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Firm handed £8,000 fine over Rugby house

A recruitment firm has been fined £8,000 for breaking housing rules on a rented property it managed in Rugby.

Stirling Supply Limited was responsible for what's known as a house in multiple occupancy in Oliver Street.

The company's been found guilty of managing the house without the proper licence - while an inspection also found the property had no smoke detectors.

An investigation confirmed Drahomir Cureja, of The Severn, Daventry, had day-to-day responsibility for managing the property.

When interviewed under caution, Mr Cureja admitted there were five tenants living at the property.

But giving evidence at Nuneaton Justice Centre during a hearing on Thursday 15 June, Cureja said only four tenants were housed at the property - and claimed he was only the handyman, despite evidence showing he had signed the tenancy agreement for the house on behalf of Stirling Supply Limited, collected the rent from tenants and paid it to the owner of the property.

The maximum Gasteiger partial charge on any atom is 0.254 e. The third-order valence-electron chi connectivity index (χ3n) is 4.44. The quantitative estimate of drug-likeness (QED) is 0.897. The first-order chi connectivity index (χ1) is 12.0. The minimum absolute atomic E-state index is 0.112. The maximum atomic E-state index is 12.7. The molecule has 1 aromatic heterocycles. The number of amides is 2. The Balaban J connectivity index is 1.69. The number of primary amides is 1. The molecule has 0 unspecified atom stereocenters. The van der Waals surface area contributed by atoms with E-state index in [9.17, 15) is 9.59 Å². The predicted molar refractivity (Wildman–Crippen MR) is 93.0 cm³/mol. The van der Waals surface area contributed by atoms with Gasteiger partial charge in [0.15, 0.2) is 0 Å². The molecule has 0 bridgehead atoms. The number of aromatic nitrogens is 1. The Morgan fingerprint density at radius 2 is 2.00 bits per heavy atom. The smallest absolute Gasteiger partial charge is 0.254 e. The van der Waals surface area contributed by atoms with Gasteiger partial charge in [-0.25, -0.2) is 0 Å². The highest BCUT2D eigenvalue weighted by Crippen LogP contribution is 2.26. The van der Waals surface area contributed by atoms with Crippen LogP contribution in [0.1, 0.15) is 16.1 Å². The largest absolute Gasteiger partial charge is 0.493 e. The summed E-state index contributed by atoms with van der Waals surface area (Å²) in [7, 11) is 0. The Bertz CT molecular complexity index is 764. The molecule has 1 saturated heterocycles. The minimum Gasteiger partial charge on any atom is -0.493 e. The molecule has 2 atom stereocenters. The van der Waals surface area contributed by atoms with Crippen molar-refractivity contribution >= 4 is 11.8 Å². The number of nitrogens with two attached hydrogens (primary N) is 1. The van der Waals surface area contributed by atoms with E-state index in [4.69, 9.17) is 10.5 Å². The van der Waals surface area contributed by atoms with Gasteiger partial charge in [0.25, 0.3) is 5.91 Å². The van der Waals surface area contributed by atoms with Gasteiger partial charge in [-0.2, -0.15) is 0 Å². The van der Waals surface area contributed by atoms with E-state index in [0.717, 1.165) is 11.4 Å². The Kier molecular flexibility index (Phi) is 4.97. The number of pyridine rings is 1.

Cureja pleaded not guilty to managing an HMO without a licence and failing to provide fire detection equipment at the property.

But after being found guilty by magistrates, the 36-year-old was fined a total of £1,000. He was also ordered to pay £500 costs and a £100 victim surcharge.

Stirling Supply Limited faced a charge of failing to provide fire detection equipment at the HMO. 

A representative of Stirling Supply failed to attend court and the company was found guilty in its absence.

It was fined £8,000 and ordered to pay £2,459 costs and a £170 victim surcharge.

Speaking after the hearing, Cllr Lisa Parker, Rugby Borough Council portfolio holder for environment and public realm, said: "The HMO regulations place a responsibility on landlords to ensure tenants live in clean and safe accommodation.

"Our housing enforcement team works with landlords to explain the regulations and make sure all HMOs in the borough comply with legislation.

"However, when landlords break the law we have no hesitation in taking the case to court, as our number one priority has to be the health and wellbeing of tenants."

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